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John Dugard on Israel's fuel-cut plan

The Israeli military confirmed its forces carried out the shelling in Abasan village, near the city of Khan Younis. An earlier air attack on the Jabalya refugee camp wounded six civilians, according to hospital sources.
 
Speaking to reporters earlier, Ehud Barak, Israel's defence minister, said: "Every passing day brings us closer to a broad operation in Gaza.
 
We are not looking forward to it [and] we would be happy if circumstances prevented it."
 
'Collective punishment'
 
Israel, which controls official Gazan border crossings, began reducing the amount of fuel pumped to Gaza this week. It also wants to reduce power supplies, but has put that on hold.
 
The sanctions, which were put together by Barak, prompted UN and EU delegates to urge Israel not to impose "collective punishment", illegal under international law, on Gaza's 1.5 million residents.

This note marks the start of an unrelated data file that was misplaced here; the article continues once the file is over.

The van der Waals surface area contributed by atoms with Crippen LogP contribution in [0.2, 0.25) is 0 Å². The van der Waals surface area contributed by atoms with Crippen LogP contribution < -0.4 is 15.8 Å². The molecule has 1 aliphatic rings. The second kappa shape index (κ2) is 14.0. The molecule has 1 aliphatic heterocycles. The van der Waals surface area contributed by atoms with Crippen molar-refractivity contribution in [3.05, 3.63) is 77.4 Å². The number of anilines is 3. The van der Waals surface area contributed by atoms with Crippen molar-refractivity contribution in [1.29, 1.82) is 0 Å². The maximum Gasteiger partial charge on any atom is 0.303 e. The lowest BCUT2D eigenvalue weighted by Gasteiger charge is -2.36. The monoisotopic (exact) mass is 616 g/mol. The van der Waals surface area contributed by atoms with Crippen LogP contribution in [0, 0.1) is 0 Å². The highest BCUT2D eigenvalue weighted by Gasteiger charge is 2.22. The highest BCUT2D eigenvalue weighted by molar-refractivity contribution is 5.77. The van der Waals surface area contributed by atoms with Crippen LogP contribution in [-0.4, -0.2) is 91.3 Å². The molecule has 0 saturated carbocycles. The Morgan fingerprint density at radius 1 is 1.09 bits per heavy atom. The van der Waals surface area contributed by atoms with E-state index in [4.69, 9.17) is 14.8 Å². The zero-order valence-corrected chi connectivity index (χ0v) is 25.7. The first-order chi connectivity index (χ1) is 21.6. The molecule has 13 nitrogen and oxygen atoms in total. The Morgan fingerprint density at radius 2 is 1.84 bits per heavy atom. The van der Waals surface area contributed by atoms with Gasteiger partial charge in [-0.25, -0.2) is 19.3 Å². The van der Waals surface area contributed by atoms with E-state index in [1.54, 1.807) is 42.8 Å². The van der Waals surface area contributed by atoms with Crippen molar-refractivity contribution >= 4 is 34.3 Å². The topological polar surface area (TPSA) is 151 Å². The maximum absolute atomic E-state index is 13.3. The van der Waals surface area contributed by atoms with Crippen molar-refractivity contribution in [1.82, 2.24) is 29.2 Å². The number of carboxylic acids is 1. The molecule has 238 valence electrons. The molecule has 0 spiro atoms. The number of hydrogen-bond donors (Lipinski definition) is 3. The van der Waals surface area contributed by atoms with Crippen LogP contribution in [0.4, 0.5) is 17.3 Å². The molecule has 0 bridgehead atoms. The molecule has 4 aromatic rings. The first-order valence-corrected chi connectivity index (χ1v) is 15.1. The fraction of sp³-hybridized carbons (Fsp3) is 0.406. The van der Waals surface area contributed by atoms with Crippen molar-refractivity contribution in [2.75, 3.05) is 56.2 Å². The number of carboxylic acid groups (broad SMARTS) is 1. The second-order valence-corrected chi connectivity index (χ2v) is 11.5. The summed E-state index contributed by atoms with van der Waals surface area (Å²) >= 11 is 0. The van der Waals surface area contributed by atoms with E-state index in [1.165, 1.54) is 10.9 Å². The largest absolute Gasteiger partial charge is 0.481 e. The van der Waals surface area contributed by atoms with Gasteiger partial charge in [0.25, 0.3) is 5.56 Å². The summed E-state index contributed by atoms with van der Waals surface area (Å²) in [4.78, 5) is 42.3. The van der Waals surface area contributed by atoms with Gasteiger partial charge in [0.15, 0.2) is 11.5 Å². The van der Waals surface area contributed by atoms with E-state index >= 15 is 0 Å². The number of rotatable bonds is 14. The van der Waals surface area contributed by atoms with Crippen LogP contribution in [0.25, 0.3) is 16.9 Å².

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Israel's attorney-general also opposes cutting electricity supplies to Gaza on humanitarian grounds.
 
Britain said on Tuesday it was "deeply concerned" by reports that Israel had reduced Gaza's fuel supply and was considering electricity cuts, and had spoken to the Israeli government about the matter.
 
Makeshift Palestinian rockets have killed two Israelis this year.
 
Hamas has not claimed recent attacks, but Israel's military says Hamas is carrying out an arms build-up that will make it a serious fighting force.
 
Weighed against an invasion of Gaza is a US-organised peace conference in November between Ehud Olmert, the Israeli prime minister, and Mahmoud Abbas, the Palestinian president, who affectively only rules the occupied West Bank.
 
While Olmert may want calm, he is also under pressure from right-wing coalition partners to hit Hamas hard.
 
Haim Ramon, Israel's vice prime minister, when asked about a possible Gaza invasion, said: "The present situation will not last."
 
"I prefer that we use sanctions. I believe that the implementation of sanctions will be effective. But we have our doubts about it."
 
In the interview with Reuters news agency, he added: "If they stop sending rockets over, our need for the weapons of sanctions, or other weapons, will not be an issue."